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Haitian child trafficking to the Dominican Republic- “the trafficking of minors has skyrocketed”

The Miami Herald has done an important investigative series concerning the ease with which Haitian children have been smuggled across the border into the Dominican Republic in the wake of the earthquake.

While the reports focus on the porous border in terms of child trafficking for purposes of house slave or shoe shine boy labor, begging, or prostitution, once the kids have been taken across the border and simply have no documentation, they can be moved essentially at will.

Be certain to see the videos that go with the reports.

Adoption-wise of course it will be very interesting/potentially heartbreaking to see how this plays out.

To date the Dominican Republic has seen very few American adoptions, only 181 since 1999. The highest number in a single year was 25 adoptions in 2007.

See the U.S. State Department Dominican Republic adoptions page-

Statisitcs about adoption from $country_sm

The 2010 numbers should be in line, if they’re not, a close examination would be in order.

The Dominican Republic is a Hague Convention on Intercountry Adoption signatory nation so the convention forms the framework under which adoptions take place. But as I’ve written previously, the Hague Convention does little if anything to prevent trafficking, and the Council on Accreditation, the non-profit regulatory duties have been outsourced to not only has a fundamental conflict of interest, but is utterly toothless and ill equipped to investigate much of anything.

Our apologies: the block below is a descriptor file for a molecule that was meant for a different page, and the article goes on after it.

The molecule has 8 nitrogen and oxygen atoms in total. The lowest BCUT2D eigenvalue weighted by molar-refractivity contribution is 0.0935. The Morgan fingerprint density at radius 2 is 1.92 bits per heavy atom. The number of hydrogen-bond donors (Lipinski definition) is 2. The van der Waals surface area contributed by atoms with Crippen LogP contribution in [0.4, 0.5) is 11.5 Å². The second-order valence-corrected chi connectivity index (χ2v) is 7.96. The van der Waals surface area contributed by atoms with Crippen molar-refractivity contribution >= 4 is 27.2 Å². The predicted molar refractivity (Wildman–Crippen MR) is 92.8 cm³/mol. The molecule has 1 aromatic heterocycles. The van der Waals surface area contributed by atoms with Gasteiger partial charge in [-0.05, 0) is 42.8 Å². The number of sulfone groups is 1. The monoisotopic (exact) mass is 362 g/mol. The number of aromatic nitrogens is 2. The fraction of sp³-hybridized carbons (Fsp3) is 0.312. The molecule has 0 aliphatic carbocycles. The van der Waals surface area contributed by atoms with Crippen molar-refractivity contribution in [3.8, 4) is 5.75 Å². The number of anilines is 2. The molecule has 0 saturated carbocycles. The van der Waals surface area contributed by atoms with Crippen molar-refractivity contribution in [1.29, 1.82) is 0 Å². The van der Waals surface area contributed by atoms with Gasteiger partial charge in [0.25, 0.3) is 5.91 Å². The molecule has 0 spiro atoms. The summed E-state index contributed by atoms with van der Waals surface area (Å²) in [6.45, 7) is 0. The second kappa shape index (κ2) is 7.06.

One thing that may actually be serving to keep Dominican Republic adoption numbers down is that it is a nation with a residency requirement for would-be-adopters.

This of course, was the underlying rationale behind Laura Silby’s New Life Children’s Refuge planned revamp of the hotel into “Seaside Villas at Playa Magante” as an adoption tourism destination.

All of which certainly raises the question of just how connected to child traffickers Silsby and the New Lifers were at the time.

Their association with Jorge Torres/Jorge Puello has always left the door open to those unanswered questions. (See both my previous posts on Puello and Marley Greiner’s posts pertaining to him on her End Child Exportation and Trafficking in Haiti blog.)

Time will tell whether other such “villas” for would-be-adopters sprout in the Dominican Republic or not.

Beyond the idea of the Dominican Republic as a potential adoption destination, though, lies the much more difficult question; what happens if/when paperfree children are exported from the Domincan Republic and end up somewhere else, now remarketed as “orphans” for adoption from a more hospitable “sending country” without strict residency requirements?

When a pool of children this bought and sold and paperfree becomes available, where do they turn up next?

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